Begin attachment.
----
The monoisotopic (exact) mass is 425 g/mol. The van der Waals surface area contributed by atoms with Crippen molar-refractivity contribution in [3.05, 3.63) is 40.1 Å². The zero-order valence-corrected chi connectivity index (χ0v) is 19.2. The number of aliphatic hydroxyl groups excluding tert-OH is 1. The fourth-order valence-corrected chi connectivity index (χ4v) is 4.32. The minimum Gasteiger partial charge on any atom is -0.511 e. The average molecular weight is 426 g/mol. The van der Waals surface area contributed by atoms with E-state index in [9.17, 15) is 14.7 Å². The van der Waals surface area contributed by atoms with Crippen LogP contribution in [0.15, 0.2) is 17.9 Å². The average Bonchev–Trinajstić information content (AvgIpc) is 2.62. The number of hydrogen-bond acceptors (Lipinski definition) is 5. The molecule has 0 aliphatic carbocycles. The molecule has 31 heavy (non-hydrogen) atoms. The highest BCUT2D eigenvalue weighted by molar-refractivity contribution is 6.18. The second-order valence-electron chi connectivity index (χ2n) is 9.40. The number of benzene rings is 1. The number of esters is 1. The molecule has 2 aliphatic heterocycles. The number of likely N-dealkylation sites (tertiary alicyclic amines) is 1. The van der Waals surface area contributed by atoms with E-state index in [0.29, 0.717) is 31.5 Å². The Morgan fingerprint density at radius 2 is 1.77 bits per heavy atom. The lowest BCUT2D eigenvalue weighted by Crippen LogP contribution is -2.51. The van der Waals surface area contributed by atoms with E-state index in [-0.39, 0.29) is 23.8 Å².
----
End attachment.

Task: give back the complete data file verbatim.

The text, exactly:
The monoisotopic (exact) mass is 425 g/mol. The van der Waals surface area contributed by atoms with Crippen molar-refractivity contribution in [3.05, 3.63) is 40.1 Å². The zero-order valence-corrected chi connectivity index (χ0v) is 19.2. The number of aliphatic hydroxyl groups excluding tert-OH is 1. The fourth-order valence-corrected chi connectivity index (χ4v) is 4.32. The minimum Gasteiger partial charge on any atom is -0.511 e. The average molecular weight is 426 g/mol. The van der Waals surface area contributed by atoms with E-state index in [9.17, 15) is 14.7 Å². The van der Waals surface area contributed by atoms with Crippen LogP contribution in [0.15, 0.2) is 17.9 Å². The average Bonchev–Trinajstić information content (AvgIpc) is 2.62. The number of hydrogen-bond acceptors (Lipinski definition) is 5. The molecule has 0 aliphatic carbocycles. The molecule has 31 heavy (non-hydrogen) atoms. The highest BCUT2D eigenvalue weighted by molar-refractivity contribution is 6.18. The second-order valence-electron chi connectivity index (χ2n) is 9.40. The number of benzene rings is 1. The number of esters is 1. The molecule has 2 aliphatic heterocycles. The number of likely N-dealkylation sites (tertiary alicyclic amines) is 1. The van der Waals surface area contributed by atoms with E-state index in [0.29, 0.717) is 31.5 Å². The Morgan fingerprint density at radius 2 is 1.77 bits per heavy atom. The lowest BCUT2D eigenvalue weighted by Crippen LogP contribution is -2.51. The van der Waals surface area contributed by atoms with E-state index in [-0.39, 0.29) is 23.8 Å².